A Fatherless Church

RevivalSpiritual Warfare
“Choose today whom you will serve. Would you prefer the gods your ancestors served…Or will it be the gods of the Amorites…? But as for me and my family, we will serve the Lord” (Joshua 24:15, nlt).

It has been argued, and quite persuasively, that fatherlessness is the primary cause of our current societal decline. Statistically, 43 percent of U.S. children live in a home without their fathers, and the results are categorical:

  • 90% of all homeless and runaway children are from  fatherless homes. (U.S. Dept. of Health/Census)


  • 85% percent of all children who show behavior disorders  come from fatherless homes. (Center for Disease Control)


  • 71% of all high school dropouts come from fatherless  homes. (National Principals Association Report)


  • 85% percent of all youths in prison come from fatherless  homes. (Fulton Co. Georgia, Texas Dept. of Correction)

These statistics should in no way demean the heroic efforts of single parents across the county, but they certainly highlight the need for fathers. Fatherlessness is damaging our nation and even our church. Paul wrote, “For though you have countless guides in Christ, you do not have many fathers” (1 Corinthians 4:15, esv). The apostle Paul communicates to us a reality that is perhaps truer today than it was in his own time. The American church is teeming with instructors. Just turn on your TV or walk into your local Christian bookstore, and you’ll hear hours of instruction and see volumes of teachings at your fingertips. This hive of instruction and abundance of teachers can be a good thing, but it could never replace the need for fathers.

Take a look at what Paul had to say about the hour we find ourselves in:
For the time will come when they will not endure sound doctrine; but after their own lusts shall they heap to themselves teachers, having itching ears; and they shall turn away their ears from the truth, and shall be turned unto fables (2 Timothy 4:3–4).

It appears that Paul is conflating an abundance of teachers with a backslidden church. Why? The office of the teacher plays a vital role in the fivefold ministry that God has given to the church for the perfecting of the saints, and for the work of the ministry. What’s the difference between an instructor and a father? Why do those with itching ears seek to heap up teachers, rather than cling to fathers? Why is there such a shortage of father figures in the American church?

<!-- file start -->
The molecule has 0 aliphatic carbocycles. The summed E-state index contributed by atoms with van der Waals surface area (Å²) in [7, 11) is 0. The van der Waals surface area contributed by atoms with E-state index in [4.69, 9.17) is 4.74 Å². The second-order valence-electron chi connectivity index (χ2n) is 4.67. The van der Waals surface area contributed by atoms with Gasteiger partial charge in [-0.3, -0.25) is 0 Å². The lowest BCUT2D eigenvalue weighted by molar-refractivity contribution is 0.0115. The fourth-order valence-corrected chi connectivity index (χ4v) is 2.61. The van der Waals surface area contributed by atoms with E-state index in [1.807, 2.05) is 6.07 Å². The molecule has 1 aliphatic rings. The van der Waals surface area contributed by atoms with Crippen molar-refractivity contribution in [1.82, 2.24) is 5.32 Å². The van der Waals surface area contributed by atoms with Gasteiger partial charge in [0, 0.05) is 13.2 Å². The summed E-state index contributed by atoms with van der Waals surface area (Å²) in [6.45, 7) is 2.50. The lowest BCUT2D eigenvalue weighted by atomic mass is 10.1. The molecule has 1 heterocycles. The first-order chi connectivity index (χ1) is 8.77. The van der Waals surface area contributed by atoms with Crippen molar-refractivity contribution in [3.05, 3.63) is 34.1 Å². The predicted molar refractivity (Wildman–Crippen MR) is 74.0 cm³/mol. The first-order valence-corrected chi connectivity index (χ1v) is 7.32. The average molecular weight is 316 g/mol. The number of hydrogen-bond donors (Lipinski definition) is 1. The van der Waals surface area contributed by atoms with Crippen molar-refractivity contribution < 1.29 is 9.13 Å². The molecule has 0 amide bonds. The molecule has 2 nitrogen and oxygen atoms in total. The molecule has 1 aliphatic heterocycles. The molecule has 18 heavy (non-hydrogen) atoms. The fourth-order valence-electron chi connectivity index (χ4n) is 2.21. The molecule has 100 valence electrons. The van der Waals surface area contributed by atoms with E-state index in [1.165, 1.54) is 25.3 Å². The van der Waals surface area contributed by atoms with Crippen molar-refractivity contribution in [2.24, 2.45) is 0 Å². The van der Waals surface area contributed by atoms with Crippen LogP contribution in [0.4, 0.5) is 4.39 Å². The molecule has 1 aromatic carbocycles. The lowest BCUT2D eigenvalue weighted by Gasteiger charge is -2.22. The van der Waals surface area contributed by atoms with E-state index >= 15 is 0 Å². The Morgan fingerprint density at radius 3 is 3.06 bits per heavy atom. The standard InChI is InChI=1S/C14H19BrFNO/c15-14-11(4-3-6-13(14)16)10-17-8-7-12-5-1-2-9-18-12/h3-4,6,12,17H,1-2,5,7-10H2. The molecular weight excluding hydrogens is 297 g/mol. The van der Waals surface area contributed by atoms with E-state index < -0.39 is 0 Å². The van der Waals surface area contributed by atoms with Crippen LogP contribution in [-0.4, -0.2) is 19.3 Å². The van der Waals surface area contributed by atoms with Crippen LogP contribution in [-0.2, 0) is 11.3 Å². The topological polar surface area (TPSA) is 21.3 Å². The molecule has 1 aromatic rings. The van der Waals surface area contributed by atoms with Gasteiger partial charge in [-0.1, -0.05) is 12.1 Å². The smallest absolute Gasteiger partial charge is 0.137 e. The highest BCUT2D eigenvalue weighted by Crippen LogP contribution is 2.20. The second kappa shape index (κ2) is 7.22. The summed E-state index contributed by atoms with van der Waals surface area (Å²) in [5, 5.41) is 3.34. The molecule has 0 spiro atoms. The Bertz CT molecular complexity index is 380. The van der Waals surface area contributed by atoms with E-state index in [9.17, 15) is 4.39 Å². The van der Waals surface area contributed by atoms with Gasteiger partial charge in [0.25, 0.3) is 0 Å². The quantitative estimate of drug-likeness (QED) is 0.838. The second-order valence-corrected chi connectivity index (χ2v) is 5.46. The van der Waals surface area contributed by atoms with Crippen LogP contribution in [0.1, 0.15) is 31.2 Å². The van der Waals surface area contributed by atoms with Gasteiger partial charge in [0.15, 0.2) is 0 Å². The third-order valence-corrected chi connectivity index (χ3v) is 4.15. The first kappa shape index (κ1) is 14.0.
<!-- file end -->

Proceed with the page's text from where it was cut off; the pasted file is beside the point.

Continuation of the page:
The reason we find ourselves in this predicament may be surprising: freedom! The Bible warns that we shouldn’t allow our blessing to become our curse; in this case, it seems that we may have stepped over that line just a tad. With freedom comes an abundance of choices. Thank God we have such freedoms in our nation. Imagine what would happen if kids had the freedom to choose their parents or if students were allowed to choose their teachers? Faced with such
a choice, would a teenager choose the parent or teacher who demanded excellence from them, or would they choose the one who allowed them to do whatever they wanted?

Human nature dictates that people will follow the path of least resistance, so when presented with a choice between a father and a teacher, many will choose the latter. Why? Teachers give you information, while fathers give you discipline. Teachers inspire, while fathers demand accountability. Teachers talk about God, but fathers speak for God. Is it any wonder Paul says that mankind will “heap to themselves teachers” (2 Timothy 4:3)? Due to the plethora of teachers and instructors now available to the average Christian, the overwhelming current of the culture demands that pastors with fatherly tendencies ease up, pull back, and demand less in order to compete.

True spiritual fathers are trying to prepare us for life, and life eternal, while others are just trying to get our attention. Teachers will use any means necessary to pique our interest, while fathers will simply demand it. A popular church growth strategy today is to preach about change but never demand it—and it is working. People love to feel like they’re being challenged, as long as they are never really required to change. Teachers talk about God, but fathers speak for God.

If we want a revival of spiritual fatherhood then we must all be willing to become as children. We must humble ourselves and submit even when it’s uncomfortable. In the end, we’ll be better for it.

This is an excerpt from the book Encounter
If you would like to read more check out the link below.

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Tags: Revival, Spiritual Warfare
Tags: Alan DiDio, End Times, Revival, Spiritual Warfare

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